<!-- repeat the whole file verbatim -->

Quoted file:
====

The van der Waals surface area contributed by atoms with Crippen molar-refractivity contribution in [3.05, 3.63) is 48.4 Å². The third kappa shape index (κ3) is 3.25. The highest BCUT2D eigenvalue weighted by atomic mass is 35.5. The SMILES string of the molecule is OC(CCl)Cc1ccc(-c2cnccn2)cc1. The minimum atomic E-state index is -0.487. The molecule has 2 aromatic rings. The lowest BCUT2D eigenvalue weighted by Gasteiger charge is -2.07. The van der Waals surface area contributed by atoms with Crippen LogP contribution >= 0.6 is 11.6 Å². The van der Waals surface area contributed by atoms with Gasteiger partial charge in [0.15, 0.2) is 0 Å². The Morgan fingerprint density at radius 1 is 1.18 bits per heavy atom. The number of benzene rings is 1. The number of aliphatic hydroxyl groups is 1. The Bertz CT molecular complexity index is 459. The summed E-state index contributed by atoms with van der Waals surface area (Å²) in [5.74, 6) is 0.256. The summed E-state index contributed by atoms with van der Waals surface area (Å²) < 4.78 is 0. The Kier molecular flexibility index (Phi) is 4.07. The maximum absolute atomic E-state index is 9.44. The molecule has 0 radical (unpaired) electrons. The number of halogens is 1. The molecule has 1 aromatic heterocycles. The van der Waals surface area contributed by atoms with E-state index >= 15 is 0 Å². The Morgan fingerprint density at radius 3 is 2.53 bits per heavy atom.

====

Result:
The van der Waals surface area contributed by atoms with Crippen molar-refractivity contribution in [3.05, 3.63) is 48.4 Å². The third kappa shape index (κ3) is 3.25. The highest BCUT2D eigenvalue weighted by atomic mass is 35.5. The SMILES string of the molecule is OC(CCl)Cc1ccc(-c2cnccn2)cc1. The minimum atomic E-state index is -0.487. The molecule has 2 aromatic rings. The lowest BCUT2D eigenvalue weighted by Gasteiger charge is -2.07. The van der Waals surface area contributed by atoms with Crippen LogP contribution >= 0.6 is 11.6 Å². The van der Waals surface area contributed by atoms with Gasteiger partial charge in [0.15, 0.2) is 0 Å². The Morgan fingerprint density at radius 1 is 1.18 bits per heavy atom. The number of benzene rings is 1. The number of aliphatic hydroxyl groups is 1. The Bertz CT molecular complexity index is 459. The summed E-state index contributed by atoms with van der Waals surface area (Å²) in [5.74, 6) is 0.256. The summed E-state index contributed by atoms with van der Waals surface area (Å²) < 4.78 is 0. The Kier molecular flexibility index (Phi) is 4.07. The maximum absolute atomic E-state index is 9.44. The molecule has 0 radical (unpaired) electrons. The number of halogens is 1. The molecule has 1 aromatic heterocycles. The van der Waals surface area contributed by atoms with E-state index >= 15 is 0 Å². The Morgan fingerprint density at radius 3 is 2.53 bits per heavy atom.